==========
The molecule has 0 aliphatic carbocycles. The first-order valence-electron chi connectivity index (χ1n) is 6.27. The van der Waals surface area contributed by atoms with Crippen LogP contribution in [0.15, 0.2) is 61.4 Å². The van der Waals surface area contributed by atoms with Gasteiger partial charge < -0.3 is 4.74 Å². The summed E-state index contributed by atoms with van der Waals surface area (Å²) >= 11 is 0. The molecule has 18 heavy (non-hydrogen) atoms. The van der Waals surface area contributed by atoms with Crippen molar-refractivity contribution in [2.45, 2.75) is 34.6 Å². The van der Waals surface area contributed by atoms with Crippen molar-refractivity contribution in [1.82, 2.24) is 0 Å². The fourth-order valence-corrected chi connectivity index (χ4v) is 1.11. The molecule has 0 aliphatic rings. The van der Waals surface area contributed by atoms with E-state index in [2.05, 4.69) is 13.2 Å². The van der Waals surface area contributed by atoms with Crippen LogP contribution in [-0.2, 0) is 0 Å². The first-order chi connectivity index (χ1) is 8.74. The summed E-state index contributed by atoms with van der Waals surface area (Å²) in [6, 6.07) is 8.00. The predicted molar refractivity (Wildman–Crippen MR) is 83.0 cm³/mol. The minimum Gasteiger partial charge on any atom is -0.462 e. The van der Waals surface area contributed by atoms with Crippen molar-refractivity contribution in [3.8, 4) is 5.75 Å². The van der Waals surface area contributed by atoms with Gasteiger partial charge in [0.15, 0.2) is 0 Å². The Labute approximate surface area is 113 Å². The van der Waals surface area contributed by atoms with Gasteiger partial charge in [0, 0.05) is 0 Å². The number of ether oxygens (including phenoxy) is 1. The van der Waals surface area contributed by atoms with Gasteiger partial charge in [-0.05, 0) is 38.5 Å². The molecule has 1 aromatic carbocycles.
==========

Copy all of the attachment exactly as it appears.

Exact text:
The molecule has 0 aliphatic carbocycles. The first-order valence-electron chi connectivity index (χ1n) is 6.27. The van der Waals surface area contributed by atoms with Crippen LogP contribution in [0.15, 0.2) is 61.4 Å². The van der Waals surface area contributed by atoms with Gasteiger partial charge < -0.3 is 4.74 Å². The summed E-state index contributed by atoms with van der Waals surface area (Å²) >= 11 is 0. The molecule has 18 heavy (non-hydrogen) atoms. The van der Waals surface area contributed by atoms with Crippen molar-refractivity contribution in [2.45, 2.75) is 34.6 Å². The van der Waals surface area contributed by atoms with Crippen molar-refractivity contribution in [1.82, 2.24) is 0 Å². The fourth-order valence-corrected chi connectivity index (χ4v) is 1.11. The molecule has 0 aliphatic rings. The van der Waals surface area contributed by atoms with E-state index in [2.05, 4.69) is 13.2 Å². The van der Waals surface area contributed by atoms with Crippen LogP contribution in [-0.2, 0) is 0 Å². The first-order chi connectivity index (χ1) is 8.74. The summed E-state index contributed by atoms with van der Waals surface area (Å²) in [6, 6.07) is 8.00. The predicted molar refractivity (Wildman–Crippen MR) is 83.0 cm³/mol. The minimum Gasteiger partial charge on any atom is -0.462 e. The van der Waals surface area contributed by atoms with Crippen molar-refractivity contribution in [3.8, 4) is 5.75 Å². The van der Waals surface area contributed by atoms with Gasteiger partial charge in [0.15, 0.2) is 0 Å². The Labute approximate surface area is 113 Å². The van der Waals surface area contributed by atoms with Gasteiger partial charge in [0, 0.05) is 0 Å². The number of ether oxygens (including phenoxy) is 1. The van der Waals surface area contributed by atoms with Gasteiger partial charge in [-0.05, 0) is 38.5 Å². The molecule has 1 aromatic carbocycles.